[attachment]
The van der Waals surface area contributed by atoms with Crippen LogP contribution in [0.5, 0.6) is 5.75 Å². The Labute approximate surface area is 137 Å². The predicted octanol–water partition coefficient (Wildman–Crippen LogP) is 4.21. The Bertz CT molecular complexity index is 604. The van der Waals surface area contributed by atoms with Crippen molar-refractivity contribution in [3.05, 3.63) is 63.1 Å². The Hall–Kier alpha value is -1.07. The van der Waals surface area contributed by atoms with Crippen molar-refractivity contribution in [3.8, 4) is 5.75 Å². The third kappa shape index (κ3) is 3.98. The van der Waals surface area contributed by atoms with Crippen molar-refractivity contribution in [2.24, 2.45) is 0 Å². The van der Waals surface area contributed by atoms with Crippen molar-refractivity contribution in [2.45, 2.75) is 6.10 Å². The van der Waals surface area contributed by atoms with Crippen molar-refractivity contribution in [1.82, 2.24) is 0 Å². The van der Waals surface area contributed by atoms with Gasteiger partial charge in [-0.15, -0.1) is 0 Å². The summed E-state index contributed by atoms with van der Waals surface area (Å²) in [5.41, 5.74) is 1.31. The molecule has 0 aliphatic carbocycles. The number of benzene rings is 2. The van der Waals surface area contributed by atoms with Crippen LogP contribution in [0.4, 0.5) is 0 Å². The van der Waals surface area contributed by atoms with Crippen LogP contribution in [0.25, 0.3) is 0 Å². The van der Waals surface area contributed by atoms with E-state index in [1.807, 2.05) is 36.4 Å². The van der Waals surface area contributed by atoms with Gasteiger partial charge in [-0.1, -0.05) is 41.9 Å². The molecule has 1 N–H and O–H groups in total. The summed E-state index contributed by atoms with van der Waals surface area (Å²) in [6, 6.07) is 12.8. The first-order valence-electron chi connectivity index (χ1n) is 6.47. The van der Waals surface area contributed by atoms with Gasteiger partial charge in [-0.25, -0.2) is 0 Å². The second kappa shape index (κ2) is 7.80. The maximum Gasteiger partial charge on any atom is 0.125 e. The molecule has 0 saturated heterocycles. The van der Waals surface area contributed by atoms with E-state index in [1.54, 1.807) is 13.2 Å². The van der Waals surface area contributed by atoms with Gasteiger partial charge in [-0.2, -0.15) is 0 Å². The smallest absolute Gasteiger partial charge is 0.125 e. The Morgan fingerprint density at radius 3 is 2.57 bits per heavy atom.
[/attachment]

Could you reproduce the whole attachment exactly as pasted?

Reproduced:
The van der Waals surface area contributed by atoms with Crippen LogP contribution in [0.5, 0.6) is 5.75 Å². The Labute approximate surface area is 137 Å². The predicted octanol–water partition coefficient (Wildman–Crippen LogP) is 4.21. The Bertz CT molecular complexity index is 604. The van der Waals surface area contributed by atoms with Crippen molar-refractivity contribution in [3.05, 3.63) is 63.1 Å². The Hall–Kier alpha value is -1.07. The van der Waals surface area contributed by atoms with Crippen molar-refractivity contribution in [3.8, 4) is 5.75 Å². The third kappa shape index (κ3) is 3.98. The van der Waals surface area contributed by atoms with Crippen molar-refractivity contribution in [2.24, 2.45) is 0 Å². The van der Waals surface area contributed by atoms with Crippen molar-refractivity contribution in [2.45, 2.75) is 6.10 Å². The van der Waals surface area contributed by atoms with Crippen molar-refractivity contribution in [1.82, 2.24) is 0 Å². The van der Waals surface area contributed by atoms with Gasteiger partial charge in [-0.15, -0.1) is 0 Å². The summed E-state index contributed by atoms with van der Waals surface area (Å²) in [5.41, 5.74) is 1.31. The molecule has 0 aliphatic carbocycles. The number of benzene rings is 2. The van der Waals surface area contributed by atoms with Crippen LogP contribution in [0.4, 0.5) is 0 Å². The van der Waals surface area contributed by atoms with Crippen LogP contribution in [0.25, 0.3) is 0 Å². The van der Waals surface area contributed by atoms with E-state index in [1.807, 2.05) is 36.4 Å². The van der Waals surface area contributed by atoms with Gasteiger partial charge in [-0.1, -0.05) is 41.9 Å². The molecule has 1 N–H and O–H groups in total. The summed E-state index contributed by atoms with van der Waals surface area (Å²) in [6, 6.07) is 12.8. The first-order valence-electron chi connectivity index (χ1n) is 6.47. The van der Waals surface area contributed by atoms with Gasteiger partial charge in [-0.25, -0.2) is 0 Å². The second kappa shape index (κ2) is 7.80. The maximum Gasteiger partial charge on any atom is 0.125 e. The molecule has 0 saturated heterocycles. The van der Waals surface area contributed by atoms with E-state index in [1.54, 1.807) is 13.2 Å². The van der Waals surface area contributed by atoms with Gasteiger partial charge in [-0.2, -0.15) is 0 Å². The smallest absolute Gasteiger partial charge is 0.125 e. The Morgan fingerprint density at radius 3 is 2.57 bits per heavy atom.